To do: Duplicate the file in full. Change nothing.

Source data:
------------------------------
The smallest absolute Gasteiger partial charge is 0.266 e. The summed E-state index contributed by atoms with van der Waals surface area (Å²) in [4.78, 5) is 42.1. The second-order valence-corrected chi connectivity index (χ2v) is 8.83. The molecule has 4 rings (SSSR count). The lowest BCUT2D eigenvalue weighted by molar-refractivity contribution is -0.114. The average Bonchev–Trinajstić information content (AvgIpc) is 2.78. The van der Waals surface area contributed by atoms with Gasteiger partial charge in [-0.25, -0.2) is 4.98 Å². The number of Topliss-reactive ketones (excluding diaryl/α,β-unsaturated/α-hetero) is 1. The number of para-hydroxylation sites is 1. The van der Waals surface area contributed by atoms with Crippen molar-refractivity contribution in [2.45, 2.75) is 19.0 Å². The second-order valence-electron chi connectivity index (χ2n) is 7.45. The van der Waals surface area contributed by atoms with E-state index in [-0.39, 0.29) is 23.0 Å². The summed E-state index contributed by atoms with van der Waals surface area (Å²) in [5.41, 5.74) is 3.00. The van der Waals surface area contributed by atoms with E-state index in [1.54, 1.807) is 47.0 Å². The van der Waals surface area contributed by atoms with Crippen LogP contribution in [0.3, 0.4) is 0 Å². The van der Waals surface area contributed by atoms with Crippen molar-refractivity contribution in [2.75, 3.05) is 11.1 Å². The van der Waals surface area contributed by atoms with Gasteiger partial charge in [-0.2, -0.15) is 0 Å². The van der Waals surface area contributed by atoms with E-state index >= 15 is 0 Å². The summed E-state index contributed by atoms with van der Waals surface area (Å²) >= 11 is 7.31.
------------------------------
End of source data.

The smallest absolute Gasteiger partial charge is 0.266 e. The summed E-state index contributed by atoms with van der Waals surface area (Å²) in [4.78, 5) is 42.1. The second-order valence-corrected chi connectivity index (χ2v) is 8.83. The molecule has 4 rings (SSSR count). The lowest BCUT2D eigenvalue weighted by molar-refractivity contribution is -0.114. The average Bonchev–Trinajstić information content (AvgIpc) is 2.78. The van der Waals surface area contributed by atoms with Gasteiger partial charge in [-0.25, -0.2) is 4.98 Å². The number of Topliss-reactive ketones (excluding diaryl/α,β-unsaturated/α-hetero) is 1. The number of para-hydroxylation sites is 1. The van der Waals surface area contributed by atoms with Crippen molar-refractivity contribution in [2.45, 2.75) is 19.0 Å². The second-order valence-electron chi connectivity index (χ2n) is 7.45. The van der Waals surface area contributed by atoms with E-state index in [-0.39, 0.29) is 23.0 Å². The summed E-state index contributed by atoms with van der Waals surface area (Å²) in [5.41, 5.74) is 3.00. The van der Waals surface area contributed by atoms with E-state index in [1.54, 1.807) is 47.0 Å². The van der Waals surface area contributed by atoms with Crippen LogP contribution in [0.3, 0.4) is 0 Å². The van der Waals surface area contributed by atoms with Crippen molar-refractivity contribution in [2.75, 3.05) is 11.1 Å². The van der Waals surface area contributed by atoms with Gasteiger partial charge in [-0.2, -0.15) is 0 Å². The van der Waals surface area contributed by atoms with E-state index >= 15 is 0 Å². The summed E-state index contributed by atoms with van der Waals surface area (Å²) >= 11 is 7.31.